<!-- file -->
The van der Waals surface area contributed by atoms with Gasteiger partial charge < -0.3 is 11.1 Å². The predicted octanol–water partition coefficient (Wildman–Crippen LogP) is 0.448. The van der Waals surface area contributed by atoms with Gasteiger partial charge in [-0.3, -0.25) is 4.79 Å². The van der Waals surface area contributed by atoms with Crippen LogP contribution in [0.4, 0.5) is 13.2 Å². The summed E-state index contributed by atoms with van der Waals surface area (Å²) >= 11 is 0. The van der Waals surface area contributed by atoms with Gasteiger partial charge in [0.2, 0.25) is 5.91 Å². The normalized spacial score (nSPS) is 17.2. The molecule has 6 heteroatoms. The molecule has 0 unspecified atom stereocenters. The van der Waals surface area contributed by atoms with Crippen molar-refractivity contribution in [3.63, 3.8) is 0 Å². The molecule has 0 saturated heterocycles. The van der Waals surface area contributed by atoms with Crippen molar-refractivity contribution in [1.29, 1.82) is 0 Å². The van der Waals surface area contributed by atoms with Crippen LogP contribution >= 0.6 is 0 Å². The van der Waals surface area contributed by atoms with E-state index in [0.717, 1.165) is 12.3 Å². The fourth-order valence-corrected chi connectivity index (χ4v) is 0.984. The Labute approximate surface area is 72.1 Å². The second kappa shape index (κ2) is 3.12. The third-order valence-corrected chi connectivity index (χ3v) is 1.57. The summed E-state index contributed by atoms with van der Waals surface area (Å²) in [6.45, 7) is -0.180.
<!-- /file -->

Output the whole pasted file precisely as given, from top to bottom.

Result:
The van der Waals surface area contributed by atoms with Gasteiger partial charge < -0.3 is 11.1 Å². The predicted octanol–water partition coefficient (Wildman–Crippen LogP) is 0.448. The van der Waals surface area contributed by atoms with Gasteiger partial charge in [-0.3, -0.25) is 4.79 Å². The van der Waals surface area contributed by atoms with Crippen LogP contribution in [0.4, 0.5) is 13.2 Å². The summed E-state index contributed by atoms with van der Waals surface area (Å²) >= 11 is 0. The van der Waals surface area contributed by atoms with Gasteiger partial charge in [0.2, 0.25) is 5.91 Å². The normalized spacial score (nSPS) is 17.2. The molecule has 6 heteroatoms. The molecule has 0 unspecified atom stereocenters. The van der Waals surface area contributed by atoms with Crippen molar-refractivity contribution in [3.63, 3.8) is 0 Å². The molecule has 0 saturated heterocycles. The van der Waals surface area contributed by atoms with Crippen molar-refractivity contribution in [1.29, 1.82) is 0 Å². The van der Waals surface area contributed by atoms with Crippen LogP contribution >= 0.6 is 0 Å². The van der Waals surface area contributed by atoms with E-state index in [0.717, 1.165) is 12.3 Å². The fourth-order valence-corrected chi connectivity index (χ4v) is 0.984. The Labute approximate surface area is 72.1 Å². The second kappa shape index (κ2) is 3.12. The third-order valence-corrected chi connectivity index (χ3v) is 1.57. The summed E-state index contributed by atoms with van der Waals surface area (Å²) in [6.45, 7) is -0.180.